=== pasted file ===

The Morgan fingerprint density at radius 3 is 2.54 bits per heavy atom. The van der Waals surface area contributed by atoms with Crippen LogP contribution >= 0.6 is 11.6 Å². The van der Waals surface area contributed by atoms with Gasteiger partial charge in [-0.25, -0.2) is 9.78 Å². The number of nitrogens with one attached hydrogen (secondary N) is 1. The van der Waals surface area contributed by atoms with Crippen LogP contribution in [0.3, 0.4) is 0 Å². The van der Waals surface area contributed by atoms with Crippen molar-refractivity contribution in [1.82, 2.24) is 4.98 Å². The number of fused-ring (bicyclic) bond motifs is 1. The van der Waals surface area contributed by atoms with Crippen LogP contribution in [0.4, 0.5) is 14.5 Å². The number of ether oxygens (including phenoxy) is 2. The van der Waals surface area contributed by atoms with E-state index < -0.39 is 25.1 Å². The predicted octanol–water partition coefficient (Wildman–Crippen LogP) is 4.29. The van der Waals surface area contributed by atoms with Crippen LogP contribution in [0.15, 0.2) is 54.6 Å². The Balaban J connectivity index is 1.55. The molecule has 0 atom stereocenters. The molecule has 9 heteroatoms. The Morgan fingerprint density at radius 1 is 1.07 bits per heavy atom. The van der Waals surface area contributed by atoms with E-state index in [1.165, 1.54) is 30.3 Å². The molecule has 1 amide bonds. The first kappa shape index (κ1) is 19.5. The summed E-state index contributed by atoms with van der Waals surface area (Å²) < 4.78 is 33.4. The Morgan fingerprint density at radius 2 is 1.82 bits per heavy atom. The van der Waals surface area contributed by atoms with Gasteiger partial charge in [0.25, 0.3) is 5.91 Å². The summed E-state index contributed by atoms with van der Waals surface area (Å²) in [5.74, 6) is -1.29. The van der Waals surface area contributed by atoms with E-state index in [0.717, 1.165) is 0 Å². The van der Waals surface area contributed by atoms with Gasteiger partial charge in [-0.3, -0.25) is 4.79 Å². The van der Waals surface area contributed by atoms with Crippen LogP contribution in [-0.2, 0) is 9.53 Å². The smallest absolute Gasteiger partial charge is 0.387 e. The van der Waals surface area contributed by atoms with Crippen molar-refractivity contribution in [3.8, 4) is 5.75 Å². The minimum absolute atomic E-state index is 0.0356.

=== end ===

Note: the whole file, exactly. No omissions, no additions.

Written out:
The Morgan fingerprint density at radius 3 is 2.54 bits per heavy atom. The van der Waals surface area contributed by atoms with Crippen LogP contribution >= 0.6 is 11.6 Å². The van der Waals surface area contributed by atoms with Gasteiger partial charge in [-0.25, -0.2) is 9.78 Å². The number of nitrogens with one attached hydrogen (secondary N) is 1. The van der Waals surface area contributed by atoms with Crippen LogP contribution in [0.3, 0.4) is 0 Å². The van der Waals surface area contributed by atoms with Crippen molar-refractivity contribution in [1.82, 2.24) is 4.98 Å². The number of fused-ring (bicyclic) bond motifs is 1. The van der Waals surface area contributed by atoms with Crippen LogP contribution in [0.4, 0.5) is 14.5 Å². The number of ether oxygens (including phenoxy) is 2. The van der Waals surface area contributed by atoms with E-state index < -0.39 is 25.1 Å². The predicted octanol–water partition coefficient (Wildman–Crippen LogP) is 4.29. The van der Waals surface area contributed by atoms with Crippen LogP contribution in [0.15, 0.2) is 54.6 Å². The Balaban J connectivity index is 1.55. The molecule has 0 atom stereocenters. The molecule has 9 heteroatoms. The Morgan fingerprint density at radius 1 is 1.07 bits per heavy atom. The van der Waals surface area contributed by atoms with E-state index in [1.165, 1.54) is 30.3 Å². The molecule has 1 amide bonds. The first kappa shape index (κ1) is 19.5. The summed E-state index contributed by atoms with van der Waals surface area (Å²) < 4.78 is 33.4. The Morgan fingerprint density at radius 2 is 1.82 bits per heavy atom. The van der Waals surface area contributed by atoms with Gasteiger partial charge in [0.25, 0.3) is 5.91 Å². The summed E-state index contributed by atoms with van der Waals surface area (Å²) in [5.74, 6) is -1.29. The van der Waals surface area contributed by atoms with E-state index in [0.717, 1.165) is 0 Å². The van der Waals surface area contributed by atoms with Gasteiger partial charge in [-0.3, -0.25) is 4.79 Å². The van der Waals surface area contributed by atoms with Crippen LogP contribution in [-0.2, 0) is 9.53 Å². The smallest absolute Gasteiger partial charge is 0.387 e. The van der Waals surface area contributed by atoms with Crippen molar-refractivity contribution in [3.8, 4) is 5.75 Å². The minimum absolute atomic E-state index is 0.0356.